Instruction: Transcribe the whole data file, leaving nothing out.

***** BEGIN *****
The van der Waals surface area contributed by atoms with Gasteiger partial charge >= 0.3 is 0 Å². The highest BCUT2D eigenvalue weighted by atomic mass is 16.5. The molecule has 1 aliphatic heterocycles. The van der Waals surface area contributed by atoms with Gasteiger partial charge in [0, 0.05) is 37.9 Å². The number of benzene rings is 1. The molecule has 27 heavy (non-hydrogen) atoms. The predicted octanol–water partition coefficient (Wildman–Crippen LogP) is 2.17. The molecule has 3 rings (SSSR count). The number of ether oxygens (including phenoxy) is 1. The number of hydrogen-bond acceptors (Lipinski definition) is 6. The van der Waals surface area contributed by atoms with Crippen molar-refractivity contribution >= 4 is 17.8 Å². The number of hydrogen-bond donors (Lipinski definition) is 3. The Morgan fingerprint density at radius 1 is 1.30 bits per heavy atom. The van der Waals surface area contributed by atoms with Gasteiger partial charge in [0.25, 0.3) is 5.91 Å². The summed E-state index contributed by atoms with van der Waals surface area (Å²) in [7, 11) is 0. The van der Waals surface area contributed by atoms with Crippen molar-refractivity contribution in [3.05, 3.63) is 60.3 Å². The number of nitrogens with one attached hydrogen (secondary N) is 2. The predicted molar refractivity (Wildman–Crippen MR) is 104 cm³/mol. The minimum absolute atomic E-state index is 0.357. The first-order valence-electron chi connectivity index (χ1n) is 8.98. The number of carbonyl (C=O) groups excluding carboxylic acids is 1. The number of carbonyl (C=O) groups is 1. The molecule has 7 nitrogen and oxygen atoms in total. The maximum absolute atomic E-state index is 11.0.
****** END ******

The van der Waals surface area contributed by atoms with Gasteiger partial charge >= 0.3 is 0 Å². The highest BCUT2D eigenvalue weighted by atomic mass is 16.5. The molecule has 1 aliphatic heterocycles. The van der Waals surface area contributed by atoms with Gasteiger partial charge in [0, 0.05) is 37.9 Å². The number of benzene rings is 1. The molecule has 27 heavy (non-hydrogen) atoms. The predicted octanol–water partition coefficient (Wildman–Crippen LogP) is 2.17. The molecule has 3 rings (SSSR count). The number of ether oxygens (including phenoxy) is 1. The number of hydrogen-bond acceptors (Lipinski definition) is 6. The van der Waals surface area contributed by atoms with Crippen molar-refractivity contribution >= 4 is 17.8 Å². The number of hydrogen-bond donors (Lipinski definition) is 3. The Morgan fingerprint density at radius 1 is 1.30 bits per heavy atom. The van der Waals surface area contributed by atoms with Gasteiger partial charge in [0.25, 0.3) is 5.91 Å². The summed E-state index contributed by atoms with van der Waals surface area (Å²) in [7, 11) is 0. The van der Waals surface area contributed by atoms with Crippen molar-refractivity contribution in [3.05, 3.63) is 60.3 Å². The number of nitrogens with one attached hydrogen (secondary N) is 2. The predicted molar refractivity (Wildman–Crippen MR) is 104 cm³/mol. The minimum absolute atomic E-state index is 0.357. The first-order valence-electron chi connectivity index (χ1n) is 8.98. The number of carbonyl (C=O) groups excluding carboxylic acids is 1. The number of carbonyl (C=O) groups is 1. The molecule has 7 nitrogen and oxygen atoms in total. The maximum absolute atomic E-state index is 11.0.